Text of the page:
The more recent tempo of operations and role of the VC10 in the Middle East are explained by one of the many VC10 Detachment Commanders that have undertaken the role at Al Udeid. Squadron Leader Andy Scott, a flight engineer by trade and a man who took part in the very first 101 Squadron missions in Operation GRANBY gives an insight into the current 101 Squadron role in theatre.

He said: "We're here primarily to support the Tornado GR4s but we also refuel US Navy aircraft from the carrier ships - it's an important job because without the air to air refuelling the (Tornado) guys couldn't stay on station for very long, which means they would have to keep landing and refuelling and that would give them a lot less time to carry out their tasks supporting the guys on the ground."

Sqn Ldr Scott said: "101 Squadron have actually had aircraft in the Gulf since 1990, either supporting the northern and southern no fly zones when we were involved in that, and since the conflict in 2003 we've been out here continuously supporting coalition aircraft."

The recent draw down of British forces in Iraq has posed a question mark over whether the VC10 will continue to maintain a presence in the Middle East. The view of 101 Squadron is best summarised by that of its present Commanding Officer, Wing Commander Steve Lushington.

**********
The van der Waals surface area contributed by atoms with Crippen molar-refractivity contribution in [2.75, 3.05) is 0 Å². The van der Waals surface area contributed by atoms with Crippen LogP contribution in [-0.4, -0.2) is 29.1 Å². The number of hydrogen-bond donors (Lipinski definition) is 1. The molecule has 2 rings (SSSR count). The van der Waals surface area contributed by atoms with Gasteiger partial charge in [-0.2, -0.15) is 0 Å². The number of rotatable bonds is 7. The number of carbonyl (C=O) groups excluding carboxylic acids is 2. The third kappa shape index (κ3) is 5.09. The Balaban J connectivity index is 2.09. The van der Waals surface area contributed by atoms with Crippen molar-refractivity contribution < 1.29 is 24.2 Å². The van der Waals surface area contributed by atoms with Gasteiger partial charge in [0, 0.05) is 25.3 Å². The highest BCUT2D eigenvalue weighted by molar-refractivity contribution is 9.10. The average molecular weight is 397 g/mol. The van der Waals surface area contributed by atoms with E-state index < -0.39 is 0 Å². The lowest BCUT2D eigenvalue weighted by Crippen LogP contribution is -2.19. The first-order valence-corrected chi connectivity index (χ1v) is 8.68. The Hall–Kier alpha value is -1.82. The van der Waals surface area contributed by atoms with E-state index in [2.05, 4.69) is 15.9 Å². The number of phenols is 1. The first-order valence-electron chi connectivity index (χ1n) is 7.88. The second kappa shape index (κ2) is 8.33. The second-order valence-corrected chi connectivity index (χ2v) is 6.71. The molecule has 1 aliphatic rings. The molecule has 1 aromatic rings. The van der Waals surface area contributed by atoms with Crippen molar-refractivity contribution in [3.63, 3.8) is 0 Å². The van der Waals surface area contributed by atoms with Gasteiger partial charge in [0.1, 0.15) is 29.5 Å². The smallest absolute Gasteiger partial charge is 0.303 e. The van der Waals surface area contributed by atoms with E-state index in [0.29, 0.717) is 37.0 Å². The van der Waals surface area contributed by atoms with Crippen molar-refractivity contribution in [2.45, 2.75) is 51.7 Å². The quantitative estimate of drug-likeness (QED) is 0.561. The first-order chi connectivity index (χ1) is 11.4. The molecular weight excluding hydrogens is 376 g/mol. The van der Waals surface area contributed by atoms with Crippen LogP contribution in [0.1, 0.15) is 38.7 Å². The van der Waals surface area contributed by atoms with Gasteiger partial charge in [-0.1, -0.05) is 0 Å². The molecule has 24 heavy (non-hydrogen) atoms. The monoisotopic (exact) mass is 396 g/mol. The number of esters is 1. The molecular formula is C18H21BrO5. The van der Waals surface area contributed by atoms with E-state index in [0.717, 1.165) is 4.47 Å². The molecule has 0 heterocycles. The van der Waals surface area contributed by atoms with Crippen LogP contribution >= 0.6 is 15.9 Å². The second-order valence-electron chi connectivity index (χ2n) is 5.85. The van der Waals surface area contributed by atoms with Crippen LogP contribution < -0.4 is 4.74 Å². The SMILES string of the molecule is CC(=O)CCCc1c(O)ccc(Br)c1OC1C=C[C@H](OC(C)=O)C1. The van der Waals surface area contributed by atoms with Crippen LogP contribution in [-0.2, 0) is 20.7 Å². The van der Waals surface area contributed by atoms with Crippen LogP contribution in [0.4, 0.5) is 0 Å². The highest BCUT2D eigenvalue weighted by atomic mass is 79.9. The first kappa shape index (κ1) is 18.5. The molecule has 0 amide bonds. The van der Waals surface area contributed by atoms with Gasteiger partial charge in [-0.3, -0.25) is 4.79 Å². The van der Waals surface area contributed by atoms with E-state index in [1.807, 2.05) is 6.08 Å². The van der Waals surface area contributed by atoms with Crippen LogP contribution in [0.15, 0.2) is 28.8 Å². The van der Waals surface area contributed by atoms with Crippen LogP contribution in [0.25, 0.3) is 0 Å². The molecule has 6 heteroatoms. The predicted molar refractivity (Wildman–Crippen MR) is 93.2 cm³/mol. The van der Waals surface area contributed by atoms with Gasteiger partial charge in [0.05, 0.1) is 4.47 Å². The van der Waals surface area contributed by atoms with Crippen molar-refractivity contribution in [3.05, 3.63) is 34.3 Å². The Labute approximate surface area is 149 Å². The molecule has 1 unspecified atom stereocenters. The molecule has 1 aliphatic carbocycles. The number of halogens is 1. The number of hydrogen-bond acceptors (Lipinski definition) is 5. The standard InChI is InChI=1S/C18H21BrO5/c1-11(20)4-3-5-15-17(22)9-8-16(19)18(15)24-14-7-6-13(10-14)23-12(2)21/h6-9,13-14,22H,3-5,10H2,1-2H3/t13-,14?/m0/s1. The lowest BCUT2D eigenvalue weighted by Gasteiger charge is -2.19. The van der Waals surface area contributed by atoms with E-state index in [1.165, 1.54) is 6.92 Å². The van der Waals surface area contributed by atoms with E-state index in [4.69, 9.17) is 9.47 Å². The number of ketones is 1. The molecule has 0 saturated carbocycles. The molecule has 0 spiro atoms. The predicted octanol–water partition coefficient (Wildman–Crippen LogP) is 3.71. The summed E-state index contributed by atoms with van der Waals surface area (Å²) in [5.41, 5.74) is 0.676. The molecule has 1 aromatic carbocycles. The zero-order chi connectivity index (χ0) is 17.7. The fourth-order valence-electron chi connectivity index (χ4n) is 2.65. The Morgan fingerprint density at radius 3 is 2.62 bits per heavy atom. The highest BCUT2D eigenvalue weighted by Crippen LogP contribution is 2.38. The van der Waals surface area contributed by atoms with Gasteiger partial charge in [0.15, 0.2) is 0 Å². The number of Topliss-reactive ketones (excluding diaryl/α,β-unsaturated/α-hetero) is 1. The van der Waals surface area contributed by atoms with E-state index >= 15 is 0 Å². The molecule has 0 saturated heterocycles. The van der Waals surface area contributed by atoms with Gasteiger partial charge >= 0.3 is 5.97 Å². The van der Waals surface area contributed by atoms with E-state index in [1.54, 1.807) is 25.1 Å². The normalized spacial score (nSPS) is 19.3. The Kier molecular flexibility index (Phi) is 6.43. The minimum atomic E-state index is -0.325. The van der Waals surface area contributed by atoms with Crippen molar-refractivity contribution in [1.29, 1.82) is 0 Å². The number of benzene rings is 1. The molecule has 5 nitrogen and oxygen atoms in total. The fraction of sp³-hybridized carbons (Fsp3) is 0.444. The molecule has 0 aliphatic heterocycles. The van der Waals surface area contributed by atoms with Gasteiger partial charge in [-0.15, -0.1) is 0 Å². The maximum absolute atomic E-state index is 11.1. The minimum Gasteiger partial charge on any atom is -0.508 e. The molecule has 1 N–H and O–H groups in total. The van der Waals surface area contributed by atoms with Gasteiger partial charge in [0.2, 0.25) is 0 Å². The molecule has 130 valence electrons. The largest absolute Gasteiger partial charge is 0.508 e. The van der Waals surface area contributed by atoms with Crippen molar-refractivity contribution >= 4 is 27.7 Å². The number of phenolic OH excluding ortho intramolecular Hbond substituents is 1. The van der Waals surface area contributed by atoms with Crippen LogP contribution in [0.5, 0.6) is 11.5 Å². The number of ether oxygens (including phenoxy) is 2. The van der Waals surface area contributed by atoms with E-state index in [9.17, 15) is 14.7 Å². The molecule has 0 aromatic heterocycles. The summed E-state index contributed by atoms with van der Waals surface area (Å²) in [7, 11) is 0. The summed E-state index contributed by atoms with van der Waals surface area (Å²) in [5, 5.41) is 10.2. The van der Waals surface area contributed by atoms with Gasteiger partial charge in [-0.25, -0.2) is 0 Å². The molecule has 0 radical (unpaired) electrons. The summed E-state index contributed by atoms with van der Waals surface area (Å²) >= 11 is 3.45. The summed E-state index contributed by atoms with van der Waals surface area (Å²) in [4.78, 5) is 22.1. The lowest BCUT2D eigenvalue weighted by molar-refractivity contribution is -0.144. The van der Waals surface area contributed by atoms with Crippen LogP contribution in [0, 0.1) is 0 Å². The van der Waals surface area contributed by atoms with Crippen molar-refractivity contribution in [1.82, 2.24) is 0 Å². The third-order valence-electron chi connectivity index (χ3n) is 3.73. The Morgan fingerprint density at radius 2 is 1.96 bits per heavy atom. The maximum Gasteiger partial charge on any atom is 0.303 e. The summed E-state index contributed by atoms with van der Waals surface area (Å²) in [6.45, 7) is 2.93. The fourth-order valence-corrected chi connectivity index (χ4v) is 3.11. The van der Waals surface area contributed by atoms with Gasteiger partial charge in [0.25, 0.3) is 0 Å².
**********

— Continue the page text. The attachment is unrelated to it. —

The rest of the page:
He said: "The last 18 years have shown the incredible capability and versatility of the VC10 force. Circumstances naturally change; we stand ready to provide our world renowned service and go to wherever it is required. We look forward to the future and hope to further contribute to the illustrious and enviable record of 101 Squadron."



From: Tony Street, Buffalo, NY
Sent: 21 May 2009 20:47
Subject: Gibraltar Airport

Back in the day (24 Sep,1967), we arrived at Gibraltar on a Yukon training trip.

The runway is short and begins and ends at the sea. Also, back then, there were white lines across the runway at both ends. The idea being no matter which way you landed you must touch down prior to the first white line or you couldn't stop before over-running the second white line and turning your aircraft into an ocean liner.